Joe Sachs’ Translations of Aristotle and Plato

One of the important considerations in doing ancient philosophy, especially if one is not proficient in ancient Greek, is the selection of trustworthy and accurate translations of the texts one will encounter. Thankfully, we are seeing today another surge in excellent translations of Plato and Aristotle by various translators. I want here to recommend five texts translated by Joe Sachs of St. John’s College (Annapolis). All the texts strive for understandability while also being faithful to the linguistics of the original. Sachs’ own genius is his ability to bypass the accumulated Aristotelian technical vocabulary which we in the West have inherited through Latin (e. g., substance, actuality, virtue, etc.), and get back to the sort of common everyday words that Aristotle himself used. So, for energeia, translated traditionally into English via Latin as “actuality,” or “activity,” Sachs translates as “being-at-work.” This is a cumbersome rendering, to be sure, but it more carefully articulates Aristotle’s actual meaning. (So, too, for entelecheia, which Sachs translates as an unwieldy, but clearer “being-at-work-staying-itself.”) My only quibble, and it’s Sachs’ own quibble, is his translation of ousia, as “thinghood.” For Sachs, ugly as he admits this is, it is the best translation he can think of. And he’s being doing this for thirty years.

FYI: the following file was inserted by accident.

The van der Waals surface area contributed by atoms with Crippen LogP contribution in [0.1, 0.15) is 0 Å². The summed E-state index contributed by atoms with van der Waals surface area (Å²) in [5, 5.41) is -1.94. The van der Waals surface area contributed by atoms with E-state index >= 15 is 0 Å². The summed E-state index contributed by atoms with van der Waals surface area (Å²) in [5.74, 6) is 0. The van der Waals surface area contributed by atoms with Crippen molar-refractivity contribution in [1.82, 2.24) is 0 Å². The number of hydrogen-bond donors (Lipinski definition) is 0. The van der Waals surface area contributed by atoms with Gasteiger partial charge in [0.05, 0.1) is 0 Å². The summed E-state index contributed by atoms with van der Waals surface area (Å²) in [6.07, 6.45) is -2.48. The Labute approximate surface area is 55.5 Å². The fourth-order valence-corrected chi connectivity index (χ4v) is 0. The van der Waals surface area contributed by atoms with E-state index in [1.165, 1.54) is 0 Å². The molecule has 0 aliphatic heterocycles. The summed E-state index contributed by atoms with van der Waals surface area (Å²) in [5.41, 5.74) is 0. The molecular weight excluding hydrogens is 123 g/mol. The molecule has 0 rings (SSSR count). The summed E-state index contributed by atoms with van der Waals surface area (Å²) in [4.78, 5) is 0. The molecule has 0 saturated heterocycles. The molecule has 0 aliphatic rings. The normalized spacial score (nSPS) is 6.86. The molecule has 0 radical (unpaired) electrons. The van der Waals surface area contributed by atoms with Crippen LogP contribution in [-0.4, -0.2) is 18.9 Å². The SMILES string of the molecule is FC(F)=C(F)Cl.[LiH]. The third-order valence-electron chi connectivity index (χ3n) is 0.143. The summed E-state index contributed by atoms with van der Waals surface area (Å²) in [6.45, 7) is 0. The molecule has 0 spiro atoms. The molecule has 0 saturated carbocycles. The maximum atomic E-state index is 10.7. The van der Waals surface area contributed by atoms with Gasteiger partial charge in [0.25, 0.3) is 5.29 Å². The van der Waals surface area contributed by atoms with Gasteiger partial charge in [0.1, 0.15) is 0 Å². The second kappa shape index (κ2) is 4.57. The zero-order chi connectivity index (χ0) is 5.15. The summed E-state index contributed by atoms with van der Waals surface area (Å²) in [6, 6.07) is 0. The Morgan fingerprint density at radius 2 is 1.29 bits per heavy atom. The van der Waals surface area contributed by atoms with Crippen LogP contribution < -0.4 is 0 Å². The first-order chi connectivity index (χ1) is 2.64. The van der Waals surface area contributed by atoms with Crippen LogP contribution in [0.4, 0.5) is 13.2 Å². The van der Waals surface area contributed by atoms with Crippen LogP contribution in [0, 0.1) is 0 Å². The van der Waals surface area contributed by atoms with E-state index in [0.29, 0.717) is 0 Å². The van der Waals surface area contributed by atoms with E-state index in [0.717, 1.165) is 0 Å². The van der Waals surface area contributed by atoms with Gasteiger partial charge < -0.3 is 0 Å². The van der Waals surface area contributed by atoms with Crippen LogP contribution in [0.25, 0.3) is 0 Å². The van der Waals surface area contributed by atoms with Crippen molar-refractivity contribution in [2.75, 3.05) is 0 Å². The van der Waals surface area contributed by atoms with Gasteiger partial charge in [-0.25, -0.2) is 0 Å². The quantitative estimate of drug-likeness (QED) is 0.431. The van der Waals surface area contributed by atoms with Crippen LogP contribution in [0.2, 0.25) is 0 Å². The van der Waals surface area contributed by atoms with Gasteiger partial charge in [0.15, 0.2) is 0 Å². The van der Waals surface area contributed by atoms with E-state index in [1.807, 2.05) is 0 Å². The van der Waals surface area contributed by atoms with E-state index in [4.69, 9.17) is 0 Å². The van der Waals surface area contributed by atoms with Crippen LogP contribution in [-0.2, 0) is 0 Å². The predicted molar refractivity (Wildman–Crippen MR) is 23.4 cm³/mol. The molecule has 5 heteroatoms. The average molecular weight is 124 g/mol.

So, here are the seminal Sachs translations of Aristotle’s major works:

Aristotle’s Physics: A Guided Study (Masterworks of Discovery)

Aristotle’s Metaphysics (Sachs’ introduction to his translation of the Metaphysics, is here.)

Aristotle’s On the Soul and On Memory and Recollection

Aristotle’s Nicomachean Ethics

Last year Sachs jumped into Platonic territory. Although I’ve not read the translation, and Plato’s vocabularly is significantly different than Aristotle’s, still I’m excited to read this Platonic text on knowing and knowledge.

Plato: Theaetetus

2 thoughts on “Joe Sachs’ Translations of Aristotle and Plato

  1. I agree, Sach’s translations are very good, however I do advise reading them along with some that have the Latin flair to it, solely for the communicative ability with the majority of readers. Most people are not able to refer to “Great-Souledness” which is what Sachs uses in the Ethics in place of the more common “Mangiminity”. I agree the Sachs translation is more accurate and in many places presents better understanding. I soon hope people will leave behind the latin flavor and embrace the true greek translations of these texts.

    Nick.

    P.S. If you know a good translation of Aristotle’s Politics please let me know. I have read Carnes Lord’s, which I find as very good, but always looking for others.

  2. Nick:

    Yes, you’re right, one needs to have familiarity with the tradition (including the latinate one) to be able to work with Aristotle. And on that score, I cut my Aristotelian teeth on the Barnes’ edited two volume edition of Aristotle’s complete works, which I also recommend.

    Complete Works of Aristotle, Vol. 1
    Complete Works of Aristotle, Volume 2

    By the same token, if someone is just starting out, I’d much rather they be inculcated in the Sachs’ translations and then add versatility in the tradition. It’s so much easier to add the ability to speak the language of one’s discipline than it is to reconstruct one’s Aristotle-mental-maps.

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